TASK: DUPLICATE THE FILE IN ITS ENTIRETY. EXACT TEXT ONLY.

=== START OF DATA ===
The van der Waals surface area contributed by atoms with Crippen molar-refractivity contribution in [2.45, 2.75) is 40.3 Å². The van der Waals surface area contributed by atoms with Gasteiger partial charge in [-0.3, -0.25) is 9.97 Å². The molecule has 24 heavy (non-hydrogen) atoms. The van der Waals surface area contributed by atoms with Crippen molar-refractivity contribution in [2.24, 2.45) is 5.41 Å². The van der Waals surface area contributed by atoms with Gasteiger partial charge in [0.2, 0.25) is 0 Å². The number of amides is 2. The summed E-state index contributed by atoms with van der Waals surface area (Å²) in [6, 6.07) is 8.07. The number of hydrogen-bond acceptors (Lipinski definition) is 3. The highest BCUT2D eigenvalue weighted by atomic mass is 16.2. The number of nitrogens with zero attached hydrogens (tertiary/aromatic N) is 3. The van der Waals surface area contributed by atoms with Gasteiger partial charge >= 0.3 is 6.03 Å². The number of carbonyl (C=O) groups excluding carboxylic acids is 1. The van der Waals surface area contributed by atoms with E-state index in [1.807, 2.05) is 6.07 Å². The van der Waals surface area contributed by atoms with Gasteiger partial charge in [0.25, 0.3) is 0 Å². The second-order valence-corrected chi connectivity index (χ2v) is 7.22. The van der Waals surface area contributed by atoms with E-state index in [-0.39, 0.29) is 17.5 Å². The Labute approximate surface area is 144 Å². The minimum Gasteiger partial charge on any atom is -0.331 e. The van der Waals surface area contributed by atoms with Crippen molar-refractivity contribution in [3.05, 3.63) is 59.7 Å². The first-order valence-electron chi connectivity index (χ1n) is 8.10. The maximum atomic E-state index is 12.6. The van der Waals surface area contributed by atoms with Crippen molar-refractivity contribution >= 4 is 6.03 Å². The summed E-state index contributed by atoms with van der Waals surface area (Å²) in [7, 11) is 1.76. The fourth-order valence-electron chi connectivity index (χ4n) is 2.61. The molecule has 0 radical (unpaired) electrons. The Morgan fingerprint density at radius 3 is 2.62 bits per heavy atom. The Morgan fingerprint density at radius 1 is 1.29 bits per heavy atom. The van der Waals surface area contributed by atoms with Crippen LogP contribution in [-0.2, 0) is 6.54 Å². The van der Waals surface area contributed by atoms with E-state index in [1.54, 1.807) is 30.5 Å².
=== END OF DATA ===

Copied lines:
The van der Waals surface area contributed by atoms with Crippen molar-refractivity contribution in [2.45, 2.75) is 40.3 Å². The van der Waals surface area contributed by atoms with Gasteiger partial charge in [-0.3, -0.25) is 9.97 Å². The molecule has 24 heavy (non-hydrogen) atoms. The van der Waals surface area contributed by atoms with Crippen molar-refractivity contribution in [2.24, 2.45) is 5.41 Å². The van der Waals surface area contributed by atoms with Gasteiger partial charge in [0.2, 0.25) is 0 Å². The number of amides is 2. The summed E-state index contributed by atoms with van der Waals surface area (Å²) in [6, 6.07) is 8.07. The number of hydrogen-bond acceptors (Lipinski definition) is 3. The highest BCUT2D eigenvalue weighted by atomic mass is 16.2. The number of nitrogens with zero attached hydrogens (tertiary/aromatic N) is 3. The van der Waals surface area contributed by atoms with Gasteiger partial charge >= 0.3 is 6.03 Å². The number of carbonyl (C=O) groups excluding carboxylic acids is 1. The van der Waals surface area contributed by atoms with E-state index in [1.807, 2.05) is 6.07 Å². The van der Waals surface area contributed by atoms with Gasteiger partial charge in [0.25, 0.3) is 0 Å². The second-order valence-corrected chi connectivity index (χ2v) is 7.22. The van der Waals surface area contributed by atoms with E-state index in [-0.39, 0.29) is 17.5 Å². The Labute approximate surface area is 144 Å². The minimum Gasteiger partial charge on any atom is -0.331 e. The van der Waals surface area contributed by atoms with Crippen molar-refractivity contribution in [3.05, 3.63) is 59.7 Å². The first-order valence-electron chi connectivity index (χ1n) is 8.10. The maximum atomic E-state index is 12.6. The van der Waals surface area contributed by atoms with Crippen molar-refractivity contribution >= 4 is 6.03 Å². The summed E-state index contributed by atoms with van der Waals surface area (Å²) in [7, 11) is 1.76. The fourth-order valence-electron chi connectivity index (χ4n) is 2.61. The molecule has 0 radical (unpaired) electrons. The Morgan fingerprint density at radius 3 is 2.62 bits per heavy atom. The Morgan fingerprint density at radius 1 is 1.29 bits per heavy atom. The van der Waals surface area contributed by atoms with Crippen LogP contribution in [-0.2, 0) is 6.54 Å². The van der Waals surface area contributed by atoms with E-state index in [1.54, 1.807) is 30.5 Å².